IDIOMS

spring out



Example: To break out; to escape.
2011 December 29, Keith Jackson, “SPL: Celtic 1 Rangers 0”[1], Daily Record:
  A pattern was emerging. Celtic were enjoying sustained periods of possession and pressure while Rangers were attempting to spring out on the counter.
To emerge or arise.
1731, Robert Grotshead, The Testament of the Twelve Patriarchs, the Sons of Jacob., page 65:
  After this shall rise among you a Star out of jarob, and a Man shall spring out of my Seed, which shall walk as the Day-Sun of Righteousness among the children of Men, in Peace and Meekness, and Righteousness, and no Sin shall be found in him.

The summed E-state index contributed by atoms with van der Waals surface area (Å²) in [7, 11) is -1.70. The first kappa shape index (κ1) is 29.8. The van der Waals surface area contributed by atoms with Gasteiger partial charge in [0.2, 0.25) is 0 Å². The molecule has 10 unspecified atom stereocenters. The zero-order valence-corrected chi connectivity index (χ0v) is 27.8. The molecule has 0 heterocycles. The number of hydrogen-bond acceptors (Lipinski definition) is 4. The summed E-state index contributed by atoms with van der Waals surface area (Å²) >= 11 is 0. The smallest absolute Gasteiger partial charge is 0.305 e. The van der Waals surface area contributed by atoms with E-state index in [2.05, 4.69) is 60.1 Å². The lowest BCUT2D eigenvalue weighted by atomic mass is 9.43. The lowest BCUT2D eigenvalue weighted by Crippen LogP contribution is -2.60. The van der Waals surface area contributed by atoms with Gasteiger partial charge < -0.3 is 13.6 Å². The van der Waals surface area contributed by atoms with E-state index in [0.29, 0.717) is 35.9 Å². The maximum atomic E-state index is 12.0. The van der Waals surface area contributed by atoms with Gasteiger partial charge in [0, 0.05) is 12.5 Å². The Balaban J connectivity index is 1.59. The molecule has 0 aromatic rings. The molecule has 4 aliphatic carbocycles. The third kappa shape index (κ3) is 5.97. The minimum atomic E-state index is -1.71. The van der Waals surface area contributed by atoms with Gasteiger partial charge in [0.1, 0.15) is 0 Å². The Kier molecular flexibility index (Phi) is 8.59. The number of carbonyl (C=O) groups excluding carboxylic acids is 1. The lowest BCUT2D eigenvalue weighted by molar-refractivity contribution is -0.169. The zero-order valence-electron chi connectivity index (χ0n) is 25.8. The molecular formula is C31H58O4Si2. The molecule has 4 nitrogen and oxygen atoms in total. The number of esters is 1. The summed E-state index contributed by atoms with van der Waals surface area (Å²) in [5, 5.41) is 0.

To spend the season of spring in outdoor pursuits such as camping.
2007, James Campbell, The Final Frontiersman, ISBN 1416591214:
  Heimo and Edna have been “springing out” at one of their three cabins ever since they were married, twenty years ago.
Used other than as an idiom: see spring,‎ out.